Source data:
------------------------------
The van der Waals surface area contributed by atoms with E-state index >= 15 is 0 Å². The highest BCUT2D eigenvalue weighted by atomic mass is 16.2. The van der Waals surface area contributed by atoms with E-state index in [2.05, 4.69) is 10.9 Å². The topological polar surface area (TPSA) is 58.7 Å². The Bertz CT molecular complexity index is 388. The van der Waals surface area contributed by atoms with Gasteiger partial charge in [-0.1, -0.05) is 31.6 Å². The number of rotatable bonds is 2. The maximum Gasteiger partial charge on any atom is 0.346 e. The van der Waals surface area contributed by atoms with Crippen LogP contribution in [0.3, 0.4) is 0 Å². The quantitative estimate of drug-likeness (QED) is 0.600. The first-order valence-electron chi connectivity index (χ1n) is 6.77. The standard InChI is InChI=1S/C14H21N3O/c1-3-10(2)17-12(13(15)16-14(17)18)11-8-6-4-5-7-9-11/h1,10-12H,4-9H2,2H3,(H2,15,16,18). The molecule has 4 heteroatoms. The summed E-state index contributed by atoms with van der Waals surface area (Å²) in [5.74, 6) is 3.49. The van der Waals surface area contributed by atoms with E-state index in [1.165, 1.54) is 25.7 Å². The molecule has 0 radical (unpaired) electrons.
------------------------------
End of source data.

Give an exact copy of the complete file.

The van der Waals surface area contributed by atoms with E-state index >= 15 is 0 Å². The highest BCUT2D eigenvalue weighted by atomic mass is 16.2. The van der Waals surface area contributed by atoms with E-state index in [2.05, 4.69) is 10.9 Å². The topological polar surface area (TPSA) is 58.7 Å². The Bertz CT molecular complexity index is 388. The van der Waals surface area contributed by atoms with Gasteiger partial charge in [-0.1, -0.05) is 31.6 Å². The number of rotatable bonds is 2. The maximum Gasteiger partial charge on any atom is 0.346 e. The van der Waals surface area contributed by atoms with Crippen LogP contribution in [0.3, 0.4) is 0 Å². The quantitative estimate of drug-likeness (QED) is 0.600. The first-order valence-electron chi connectivity index (χ1n) is 6.77. The standard InChI is InChI=1S/C14H21N3O/c1-3-10(2)17-12(13(15)16-14(17)18)11-8-6-4-5-7-9-11/h1,10-12H,4-9H2,2H3,(H2,15,16,18). The molecule has 4 heteroatoms. The summed E-state index contributed by atoms with van der Waals surface area (Å²) in [5.74, 6) is 3.49. The van der Waals surface area contributed by atoms with E-state index in [1.165, 1.54) is 25.7 Å². The molecule has 0 radical (unpaired) electrons.